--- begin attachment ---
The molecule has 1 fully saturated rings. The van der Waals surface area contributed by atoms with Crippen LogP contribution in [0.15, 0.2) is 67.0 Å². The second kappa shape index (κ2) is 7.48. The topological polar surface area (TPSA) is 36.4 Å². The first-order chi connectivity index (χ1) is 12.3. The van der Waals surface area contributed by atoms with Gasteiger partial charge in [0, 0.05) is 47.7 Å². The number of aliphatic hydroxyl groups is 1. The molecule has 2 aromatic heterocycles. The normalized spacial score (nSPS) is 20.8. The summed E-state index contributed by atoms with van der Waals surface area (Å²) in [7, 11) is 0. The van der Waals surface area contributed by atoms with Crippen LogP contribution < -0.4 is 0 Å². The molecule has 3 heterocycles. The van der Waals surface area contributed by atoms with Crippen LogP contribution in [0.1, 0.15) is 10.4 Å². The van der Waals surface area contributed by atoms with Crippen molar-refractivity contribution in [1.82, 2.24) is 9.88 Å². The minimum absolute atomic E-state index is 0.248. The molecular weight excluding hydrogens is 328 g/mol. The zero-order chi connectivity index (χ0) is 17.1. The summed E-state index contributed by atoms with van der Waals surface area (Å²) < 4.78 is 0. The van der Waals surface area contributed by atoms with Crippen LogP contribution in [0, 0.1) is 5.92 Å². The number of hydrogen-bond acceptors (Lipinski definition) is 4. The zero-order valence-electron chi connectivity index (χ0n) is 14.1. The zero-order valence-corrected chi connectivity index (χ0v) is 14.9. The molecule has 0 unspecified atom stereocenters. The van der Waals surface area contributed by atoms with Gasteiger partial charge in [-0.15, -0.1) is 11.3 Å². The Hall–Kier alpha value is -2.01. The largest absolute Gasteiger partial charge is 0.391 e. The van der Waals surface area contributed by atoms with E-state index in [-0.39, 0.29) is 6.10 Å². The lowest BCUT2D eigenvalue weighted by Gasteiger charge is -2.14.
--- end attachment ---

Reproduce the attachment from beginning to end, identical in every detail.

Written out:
The molecule has 1 fully saturated rings. The van der Waals surface area contributed by atoms with Crippen LogP contribution in [0.15, 0.2) is 67.0 Å². The second kappa shape index (κ2) is 7.48. The topological polar surface area (TPSA) is 36.4 Å². The first-order chi connectivity index (χ1) is 12.3. The van der Waals surface area contributed by atoms with Gasteiger partial charge in [0, 0.05) is 47.7 Å². The number of aliphatic hydroxyl groups is 1. The molecule has 2 aromatic heterocycles. The normalized spacial score (nSPS) is 20.8. The summed E-state index contributed by atoms with van der Waals surface area (Å²) in [7, 11) is 0. The van der Waals surface area contributed by atoms with Crippen LogP contribution < -0.4 is 0 Å². The molecule has 3 heterocycles. The van der Waals surface area contributed by atoms with Crippen LogP contribution in [0.1, 0.15) is 10.4 Å². The van der Waals surface area contributed by atoms with Crippen molar-refractivity contribution in [1.82, 2.24) is 9.88 Å². The minimum absolute atomic E-state index is 0.248. The molecular weight excluding hydrogens is 328 g/mol. The zero-order chi connectivity index (χ0) is 17.1. The summed E-state index contributed by atoms with van der Waals surface area (Å²) < 4.78 is 0. The van der Waals surface area contributed by atoms with Crippen LogP contribution in [0, 0.1) is 5.92 Å². The number of hydrogen-bond acceptors (Lipinski definition) is 4. The zero-order valence-electron chi connectivity index (χ0n) is 14.1. The zero-order valence-corrected chi connectivity index (χ0v) is 14.9. The molecule has 0 unspecified atom stereocenters. The van der Waals surface area contributed by atoms with Gasteiger partial charge in [-0.15, -0.1) is 11.3 Å². The Hall–Kier alpha value is -2.01. The largest absolute Gasteiger partial charge is 0.391 e. The van der Waals surface area contributed by atoms with E-state index in [-0.39, 0.29) is 6.10 Å². The lowest BCUT2D eigenvalue weighted by Gasteiger charge is -2.14.